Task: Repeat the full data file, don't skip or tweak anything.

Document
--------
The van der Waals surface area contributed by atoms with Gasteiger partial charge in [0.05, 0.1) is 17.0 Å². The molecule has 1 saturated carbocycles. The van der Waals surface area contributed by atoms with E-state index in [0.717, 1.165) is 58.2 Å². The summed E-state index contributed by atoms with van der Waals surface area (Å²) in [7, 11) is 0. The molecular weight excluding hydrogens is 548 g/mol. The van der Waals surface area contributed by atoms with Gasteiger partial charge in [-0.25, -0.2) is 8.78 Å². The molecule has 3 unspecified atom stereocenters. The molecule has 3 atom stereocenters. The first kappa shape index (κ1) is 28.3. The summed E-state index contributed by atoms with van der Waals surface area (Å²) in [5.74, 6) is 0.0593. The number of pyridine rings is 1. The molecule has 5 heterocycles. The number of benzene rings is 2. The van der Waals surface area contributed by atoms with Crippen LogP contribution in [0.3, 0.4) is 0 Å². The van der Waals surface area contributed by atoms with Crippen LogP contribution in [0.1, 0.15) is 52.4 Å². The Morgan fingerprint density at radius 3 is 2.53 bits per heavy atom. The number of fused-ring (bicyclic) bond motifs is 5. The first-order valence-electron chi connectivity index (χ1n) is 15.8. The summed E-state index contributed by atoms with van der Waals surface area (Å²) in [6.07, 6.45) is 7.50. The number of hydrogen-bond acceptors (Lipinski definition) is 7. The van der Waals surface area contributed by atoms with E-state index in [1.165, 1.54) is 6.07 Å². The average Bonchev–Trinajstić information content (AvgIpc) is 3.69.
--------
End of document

The van der Waals surface area contributed by atoms with Gasteiger partial charge in [0.05, 0.1) is 17.0 Å². The molecule has 1 saturated carbocycles. The van der Waals surface area contributed by atoms with E-state index in [0.717, 1.165) is 58.2 Å². The summed E-state index contributed by atoms with van der Waals surface area (Å²) in [7, 11) is 0. The molecular weight excluding hydrogens is 548 g/mol. The van der Waals surface area contributed by atoms with Gasteiger partial charge in [-0.25, -0.2) is 8.78 Å². The molecule has 3 unspecified atom stereocenters. The molecule has 3 atom stereocenters. The first kappa shape index (κ1) is 28.3. The summed E-state index contributed by atoms with van der Waals surface area (Å²) in [5.74, 6) is 0.0593. The number of pyridine rings is 1. The molecule has 5 heterocycles. The number of benzene rings is 2. The van der Waals surface area contributed by atoms with Crippen LogP contribution in [0.3, 0.4) is 0 Å². The van der Waals surface area contributed by atoms with Crippen LogP contribution in [0.1, 0.15) is 52.4 Å². The Morgan fingerprint density at radius 3 is 2.53 bits per heavy atom. The number of fused-ring (bicyclic) bond motifs is 5. The first-order valence-electron chi connectivity index (χ1n) is 15.8. The summed E-state index contributed by atoms with van der Waals surface area (Å²) in [6.07, 6.45) is 7.50. The number of hydrogen-bond acceptors (Lipinski definition) is 7. The van der Waals surface area contributed by atoms with E-state index in [1.165, 1.54) is 6.07 Å². The average Bonchev–Trinajstić information content (AvgIpc) is 3.69.